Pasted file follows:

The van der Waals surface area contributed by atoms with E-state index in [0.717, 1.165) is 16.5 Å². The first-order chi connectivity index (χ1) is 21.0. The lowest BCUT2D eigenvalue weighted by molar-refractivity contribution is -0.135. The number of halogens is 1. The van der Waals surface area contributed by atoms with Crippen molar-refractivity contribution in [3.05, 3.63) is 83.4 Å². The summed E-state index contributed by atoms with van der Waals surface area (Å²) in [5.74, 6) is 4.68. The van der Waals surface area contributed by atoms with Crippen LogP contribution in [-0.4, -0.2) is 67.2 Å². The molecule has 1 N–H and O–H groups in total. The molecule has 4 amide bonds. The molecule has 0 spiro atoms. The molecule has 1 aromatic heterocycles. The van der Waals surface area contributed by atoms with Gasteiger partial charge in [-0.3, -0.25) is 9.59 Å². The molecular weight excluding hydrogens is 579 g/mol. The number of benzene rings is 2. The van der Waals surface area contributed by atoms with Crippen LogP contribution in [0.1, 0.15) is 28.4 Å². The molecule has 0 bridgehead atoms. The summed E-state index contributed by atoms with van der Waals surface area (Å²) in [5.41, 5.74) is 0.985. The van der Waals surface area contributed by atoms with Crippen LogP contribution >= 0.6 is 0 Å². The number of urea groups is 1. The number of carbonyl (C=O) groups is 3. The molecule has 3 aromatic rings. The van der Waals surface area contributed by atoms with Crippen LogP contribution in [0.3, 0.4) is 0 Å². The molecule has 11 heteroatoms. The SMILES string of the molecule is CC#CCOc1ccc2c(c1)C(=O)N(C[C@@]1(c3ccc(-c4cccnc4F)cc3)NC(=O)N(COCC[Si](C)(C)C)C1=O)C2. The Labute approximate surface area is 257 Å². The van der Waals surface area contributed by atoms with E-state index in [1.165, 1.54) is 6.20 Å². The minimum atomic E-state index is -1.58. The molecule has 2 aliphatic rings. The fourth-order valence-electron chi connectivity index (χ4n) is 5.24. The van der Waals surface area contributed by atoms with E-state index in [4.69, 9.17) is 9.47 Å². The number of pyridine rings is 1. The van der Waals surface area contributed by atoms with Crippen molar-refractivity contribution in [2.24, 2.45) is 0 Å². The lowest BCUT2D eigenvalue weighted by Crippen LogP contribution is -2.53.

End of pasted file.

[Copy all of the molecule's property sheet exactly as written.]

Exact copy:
The van der Waals surface area contributed by atoms with E-state index in [0.717, 1.165) is 16.5 Å². The first-order chi connectivity index (χ1) is 21.0. The lowest BCUT2D eigenvalue weighted by molar-refractivity contribution is -0.135. The number of halogens is 1. The van der Waals surface area contributed by atoms with Crippen molar-refractivity contribution in [3.05, 3.63) is 83.4 Å². The summed E-state index contributed by atoms with van der Waals surface area (Å²) in [5.74, 6) is 4.68. The van der Waals surface area contributed by atoms with Crippen LogP contribution in [-0.4, -0.2) is 67.2 Å². The molecule has 1 N–H and O–H groups in total. The molecule has 4 amide bonds. The molecule has 0 spiro atoms. The molecule has 1 aromatic heterocycles. The van der Waals surface area contributed by atoms with Gasteiger partial charge in [-0.3, -0.25) is 9.59 Å². The molecular weight excluding hydrogens is 579 g/mol. The number of benzene rings is 2. The van der Waals surface area contributed by atoms with Crippen LogP contribution in [0.1, 0.15) is 28.4 Å². The molecule has 0 bridgehead atoms. The summed E-state index contributed by atoms with van der Waals surface area (Å²) in [5.41, 5.74) is 0.985. The van der Waals surface area contributed by atoms with Crippen LogP contribution >= 0.6 is 0 Å². The number of urea groups is 1. The number of carbonyl (C=O) groups is 3. The molecule has 3 aromatic rings. The van der Waals surface area contributed by atoms with Crippen LogP contribution in [0.3, 0.4) is 0 Å². The molecule has 11 heteroatoms. The SMILES string of the molecule is CC#CCOc1ccc2c(c1)C(=O)N(C[C@@]1(c3ccc(-c4cccnc4F)cc3)NC(=O)N(COCC[Si](C)(C)C)C1=O)C2. The Labute approximate surface area is 257 Å². The van der Waals surface area contributed by atoms with E-state index in [1.165, 1.54) is 6.20 Å². The minimum atomic E-state index is -1.58. The molecule has 2 aliphatic rings. The fourth-order valence-electron chi connectivity index (χ4n) is 5.24. The van der Waals surface area contributed by atoms with E-state index in [4.69, 9.17) is 9.47 Å². The number of pyridine rings is 1. The van der Waals surface area contributed by atoms with Crippen molar-refractivity contribution in [2.24, 2.45) is 0 Å². The lowest BCUT2D eigenvalue weighted by Crippen LogP contribution is -2.53.